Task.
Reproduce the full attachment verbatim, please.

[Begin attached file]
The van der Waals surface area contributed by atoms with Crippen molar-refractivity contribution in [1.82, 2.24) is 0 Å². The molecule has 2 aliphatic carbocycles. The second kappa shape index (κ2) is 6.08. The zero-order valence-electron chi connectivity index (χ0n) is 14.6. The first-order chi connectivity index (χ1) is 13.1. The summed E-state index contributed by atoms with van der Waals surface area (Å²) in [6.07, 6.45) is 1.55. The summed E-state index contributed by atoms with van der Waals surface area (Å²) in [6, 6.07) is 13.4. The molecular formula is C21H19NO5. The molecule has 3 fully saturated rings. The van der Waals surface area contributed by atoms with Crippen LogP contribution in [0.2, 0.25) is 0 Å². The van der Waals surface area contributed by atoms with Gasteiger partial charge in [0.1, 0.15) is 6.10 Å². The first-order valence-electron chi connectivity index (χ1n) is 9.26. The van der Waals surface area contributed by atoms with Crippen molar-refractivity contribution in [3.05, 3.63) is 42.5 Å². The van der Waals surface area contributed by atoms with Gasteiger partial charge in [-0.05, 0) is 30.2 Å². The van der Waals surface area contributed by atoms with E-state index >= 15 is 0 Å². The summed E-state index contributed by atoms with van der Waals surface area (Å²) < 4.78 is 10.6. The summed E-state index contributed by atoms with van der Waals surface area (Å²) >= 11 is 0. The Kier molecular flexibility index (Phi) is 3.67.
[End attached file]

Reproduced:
The van der Waals surface area contributed by atoms with Crippen molar-refractivity contribution in [1.82, 2.24) is 0 Å². The molecule has 2 aliphatic carbocycles. The second kappa shape index (κ2) is 6.08. The zero-order valence-electron chi connectivity index (χ0n) is 14.6. The first-order chi connectivity index (χ1) is 13.1. The summed E-state index contributed by atoms with van der Waals surface area (Å²) in [6.07, 6.45) is 1.55. The summed E-state index contributed by atoms with van der Waals surface area (Å²) in [6, 6.07) is 13.4. The molecular formula is C21H19NO5. The molecule has 3 fully saturated rings. The van der Waals surface area contributed by atoms with Crippen LogP contribution in [0.2, 0.25) is 0 Å². The van der Waals surface area contributed by atoms with Gasteiger partial charge in [0.1, 0.15) is 6.10 Å². The first-order valence-electron chi connectivity index (χ1n) is 9.26. The van der Waals surface area contributed by atoms with Crippen molar-refractivity contribution in [3.05, 3.63) is 42.5 Å². The van der Waals surface area contributed by atoms with Gasteiger partial charge in [-0.05, 0) is 30.2 Å². The van der Waals surface area contributed by atoms with E-state index >= 15 is 0 Å². The summed E-state index contributed by atoms with van der Waals surface area (Å²) < 4.78 is 10.6. The summed E-state index contributed by atoms with van der Waals surface area (Å²) >= 11 is 0. The Kier molecular flexibility index (Phi) is 3.67.